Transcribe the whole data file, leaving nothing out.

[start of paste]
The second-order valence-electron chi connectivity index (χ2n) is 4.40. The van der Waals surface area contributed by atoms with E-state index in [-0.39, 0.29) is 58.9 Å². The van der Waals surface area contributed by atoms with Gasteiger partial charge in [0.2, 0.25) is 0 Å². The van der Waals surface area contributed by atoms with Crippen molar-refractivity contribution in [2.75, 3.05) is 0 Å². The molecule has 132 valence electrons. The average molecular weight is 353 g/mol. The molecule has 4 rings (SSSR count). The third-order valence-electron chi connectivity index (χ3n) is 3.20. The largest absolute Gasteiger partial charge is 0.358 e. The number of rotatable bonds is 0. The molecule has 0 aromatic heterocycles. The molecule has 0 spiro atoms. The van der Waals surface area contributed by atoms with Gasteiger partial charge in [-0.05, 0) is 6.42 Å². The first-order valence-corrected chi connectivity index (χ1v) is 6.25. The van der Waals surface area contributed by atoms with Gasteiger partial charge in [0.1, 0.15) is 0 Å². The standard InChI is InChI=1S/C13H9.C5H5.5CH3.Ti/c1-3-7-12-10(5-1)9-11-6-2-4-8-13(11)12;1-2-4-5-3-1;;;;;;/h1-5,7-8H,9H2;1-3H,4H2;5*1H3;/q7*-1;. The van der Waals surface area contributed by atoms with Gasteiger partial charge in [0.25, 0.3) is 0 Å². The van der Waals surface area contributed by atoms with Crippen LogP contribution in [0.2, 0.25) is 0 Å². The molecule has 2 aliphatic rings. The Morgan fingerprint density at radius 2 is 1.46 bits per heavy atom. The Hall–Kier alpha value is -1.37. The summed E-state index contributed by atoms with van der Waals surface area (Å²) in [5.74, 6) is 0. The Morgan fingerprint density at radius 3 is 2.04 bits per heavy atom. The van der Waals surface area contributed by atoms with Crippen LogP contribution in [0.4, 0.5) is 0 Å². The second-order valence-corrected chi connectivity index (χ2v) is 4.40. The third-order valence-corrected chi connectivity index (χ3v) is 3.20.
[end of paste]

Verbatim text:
The second-order valence-electron chi connectivity index (χ2n) is 4.40. The van der Waals surface area contributed by atoms with E-state index in [-0.39, 0.29) is 58.9 Å². The van der Waals surface area contributed by atoms with Gasteiger partial charge in [0.2, 0.25) is 0 Å². The van der Waals surface area contributed by atoms with Crippen molar-refractivity contribution in [2.75, 3.05) is 0 Å². The molecule has 132 valence electrons. The average molecular weight is 353 g/mol. The molecule has 4 rings (SSSR count). The third-order valence-electron chi connectivity index (χ3n) is 3.20. The largest absolute Gasteiger partial charge is 0.358 e. The number of rotatable bonds is 0. The molecule has 0 aromatic heterocycles. The molecule has 0 spiro atoms. The van der Waals surface area contributed by atoms with Gasteiger partial charge in [-0.05, 0) is 6.42 Å². The first-order valence-corrected chi connectivity index (χ1v) is 6.25. The van der Waals surface area contributed by atoms with Gasteiger partial charge in [0.1, 0.15) is 0 Å². The standard InChI is InChI=1S/C13H9.C5H5.5CH3.Ti/c1-3-7-12-10(5-1)9-11-6-2-4-8-13(11)12;1-2-4-5-3-1;;;;;;/h1-5,7-8H,9H2;1-3H,4H2;5*1H3;/q7*-1;. The van der Waals surface area contributed by atoms with Gasteiger partial charge in [0.25, 0.3) is 0 Å². The van der Waals surface area contributed by atoms with Crippen LogP contribution in [0.2, 0.25) is 0 Å². The molecule has 2 aliphatic rings. The Morgan fingerprint density at radius 2 is 1.46 bits per heavy atom. The Hall–Kier alpha value is -1.37. The summed E-state index contributed by atoms with van der Waals surface area (Å²) in [5.74, 6) is 0. The Morgan fingerprint density at radius 3 is 2.04 bits per heavy atom. The van der Waals surface area contributed by atoms with Crippen LogP contribution in [0.4, 0.5) is 0 Å². The second-order valence-corrected chi connectivity index (χ2v) is 4.40. The third-order valence-corrected chi connectivity index (χ3v) is 3.20.